Happy Ntshingila (Director of Marketing and Communications - ABSA): “I think that's good thing because you know exactly that a particular hospital says that they want this equipment and what we do is we facilitate them obtaining that equipment. It's clean and it's straightforward.”

Devi: Happy Ntshingila is Director of Marketing and Communications for ABSA who happily gave R1-million.

Happy: “I'm actually a keen Carte Blanche viewer, so I was impressed to see people doing something for their own country, not just journalists doing journalistic work. And I have been moved by what I have seen.”

Happy: “You see children dying after birth, and it's purely because there is no equipment or the technology is poor. And lives that could have been saved - I mean, that kind of stuff will always touch you.”

Devi: “ABSA has donated R1-million. Where do you want the money to go?”

Happy: “Let them be the ones to tell us what needs to be done, and we will provide the funds for obtaining the equipment, or building a building - whatever it is they need. So let them tell us, and we will just provide the funds.”

[Carte Blanche 10 August 2008] Derek: “Old equipment needs to be maintained or replaced. There is a massive demand for ICU beds, training equipment and a whole list of specialised surgical gear.”

Geoffrey Qhena (CEO - Industrial Development Corporation): “What really inspired us was what they were trying to do. We wanted to say as a citizen of South Africa - as a responsible corporate we need to also participate in this noble idea.”

Devi: Geoffrey Qhena, is CEO of the Industrial Development Corporation. Their generous donation has more than matched our noble idea.

Bongani: “To date the IDC has made the largest contribution to our campaign. They've spent R5.8-million on two X-ray machines. But they are throwing down the gauntlet and are issuing a challenge to the government: they will buy three more machines if the state is willing to meet them half way.”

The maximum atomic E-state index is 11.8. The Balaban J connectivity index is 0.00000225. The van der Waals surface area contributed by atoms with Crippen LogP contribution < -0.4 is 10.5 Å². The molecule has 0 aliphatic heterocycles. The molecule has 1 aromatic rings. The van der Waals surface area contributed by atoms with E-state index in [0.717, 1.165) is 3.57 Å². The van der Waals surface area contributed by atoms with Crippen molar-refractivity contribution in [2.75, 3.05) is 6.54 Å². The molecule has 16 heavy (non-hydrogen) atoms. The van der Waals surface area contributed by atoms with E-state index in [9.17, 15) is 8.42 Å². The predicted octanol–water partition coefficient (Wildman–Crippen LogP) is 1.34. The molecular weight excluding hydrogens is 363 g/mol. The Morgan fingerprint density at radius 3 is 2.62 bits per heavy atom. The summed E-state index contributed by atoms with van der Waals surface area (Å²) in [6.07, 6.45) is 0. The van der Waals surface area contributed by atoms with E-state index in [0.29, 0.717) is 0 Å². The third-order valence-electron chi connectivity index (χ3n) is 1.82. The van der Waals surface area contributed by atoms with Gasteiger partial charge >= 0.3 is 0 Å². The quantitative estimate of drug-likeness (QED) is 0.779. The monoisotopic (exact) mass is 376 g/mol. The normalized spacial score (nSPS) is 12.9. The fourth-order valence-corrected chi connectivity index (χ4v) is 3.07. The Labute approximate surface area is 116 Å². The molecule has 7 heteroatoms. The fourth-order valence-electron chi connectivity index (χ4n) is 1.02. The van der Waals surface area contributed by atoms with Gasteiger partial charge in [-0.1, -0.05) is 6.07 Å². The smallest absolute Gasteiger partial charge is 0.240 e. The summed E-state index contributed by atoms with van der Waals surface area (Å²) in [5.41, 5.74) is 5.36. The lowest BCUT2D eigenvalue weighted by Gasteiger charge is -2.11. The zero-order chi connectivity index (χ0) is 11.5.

Geoffrey: “Each machine costs R2.9-million. So, for the first two machines we will be carrying that cost and we are saying for the next three we will carry 50 percent of each cost “˜cause we know the public hospitals are the ones that need it. It is where the ordinary people, who cannot afford to go to private hospitals, can be able to access those.”

Bongani: “What do you hope to achieve with your contribution?”

Geoffrey: “Our contribution hopefully can make it easier for decisions to be made in hospitals.”

[Carte Blanche 24 August 2008] Devi: “Will you be able to save more lives if you had what you need, just the basics?”

[Carte Blanche 24 August 2008] Professor Miriam Adhikari (Academic Head of Paediatrics, UKZN): “I'm sure we would. At least give mothers better opinions. Because it's not just about saving the baby - what do you say to mothers, what do you say to families? How do you relate to them when you don't have the information? If I could say to the mom whose baby weighs 750g, “˜Your baby is fine - there is no haemorrhage in the brain.' You know, I would be so relieved.”

Geoffrey: “What we are doing here is we are giving to the two public hospitals, the X-ray machines. So, if they can get the information as soon as possible, to see where the problem for a trauma patient or the child is. So we are hoping that the decision can be made much quicker.”

[Carte Blanche 10 August 2008] Devi: Today there are no complications for this baby or any of the other paediatric surgery patients. Dr Joao de Fonseca ends the day with a final check-up on his babies.

[Carte Blanche 10 August 200] Devi: “What does it feel like - that this doctor saved your baby's life?”

[Carte Blanche 10 August 200] [Mother hugs Dr De Fonseca.]

Producer : Diana Lucas
Presenter : Bongani Bingwa